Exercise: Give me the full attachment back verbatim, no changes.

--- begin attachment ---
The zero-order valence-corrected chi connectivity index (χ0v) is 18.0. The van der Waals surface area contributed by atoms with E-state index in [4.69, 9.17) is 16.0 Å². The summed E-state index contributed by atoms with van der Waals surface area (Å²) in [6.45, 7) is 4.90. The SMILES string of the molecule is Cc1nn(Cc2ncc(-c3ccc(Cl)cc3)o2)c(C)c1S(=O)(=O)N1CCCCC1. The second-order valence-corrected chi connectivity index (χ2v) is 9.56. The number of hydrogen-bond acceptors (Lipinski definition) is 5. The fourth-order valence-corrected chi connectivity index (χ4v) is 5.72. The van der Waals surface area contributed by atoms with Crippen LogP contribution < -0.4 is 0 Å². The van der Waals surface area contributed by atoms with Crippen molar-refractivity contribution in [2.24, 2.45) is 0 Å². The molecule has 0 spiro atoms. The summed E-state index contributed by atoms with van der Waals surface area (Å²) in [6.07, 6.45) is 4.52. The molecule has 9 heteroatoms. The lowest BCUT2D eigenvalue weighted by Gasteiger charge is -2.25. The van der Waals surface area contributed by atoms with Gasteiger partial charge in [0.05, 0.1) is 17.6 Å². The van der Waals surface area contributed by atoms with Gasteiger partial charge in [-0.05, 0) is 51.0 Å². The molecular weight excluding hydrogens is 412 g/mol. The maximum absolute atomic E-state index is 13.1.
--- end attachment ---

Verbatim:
The zero-order valence-corrected chi connectivity index (χ0v) is 18.0. The van der Waals surface area contributed by atoms with E-state index in [4.69, 9.17) is 16.0 Å². The summed E-state index contributed by atoms with van der Waals surface area (Å²) in [6.45, 7) is 4.90. The SMILES string of the molecule is Cc1nn(Cc2ncc(-c3ccc(Cl)cc3)o2)c(C)c1S(=O)(=O)N1CCCCC1. The second-order valence-corrected chi connectivity index (χ2v) is 9.56. The number of hydrogen-bond acceptors (Lipinski definition) is 5. The fourth-order valence-corrected chi connectivity index (χ4v) is 5.72. The van der Waals surface area contributed by atoms with Crippen LogP contribution < -0.4 is 0 Å². The van der Waals surface area contributed by atoms with Crippen molar-refractivity contribution in [2.24, 2.45) is 0 Å². The molecule has 0 spiro atoms. The summed E-state index contributed by atoms with van der Waals surface area (Å²) in [6.07, 6.45) is 4.52. The molecule has 9 heteroatoms. The lowest BCUT2D eigenvalue weighted by Gasteiger charge is -2.25. The van der Waals surface area contributed by atoms with Gasteiger partial charge in [0.05, 0.1) is 17.6 Å². The van der Waals surface area contributed by atoms with Gasteiger partial charge in [-0.05, 0) is 51.0 Å². The molecular weight excluding hydrogens is 412 g/mol. The maximum absolute atomic E-state index is 13.1.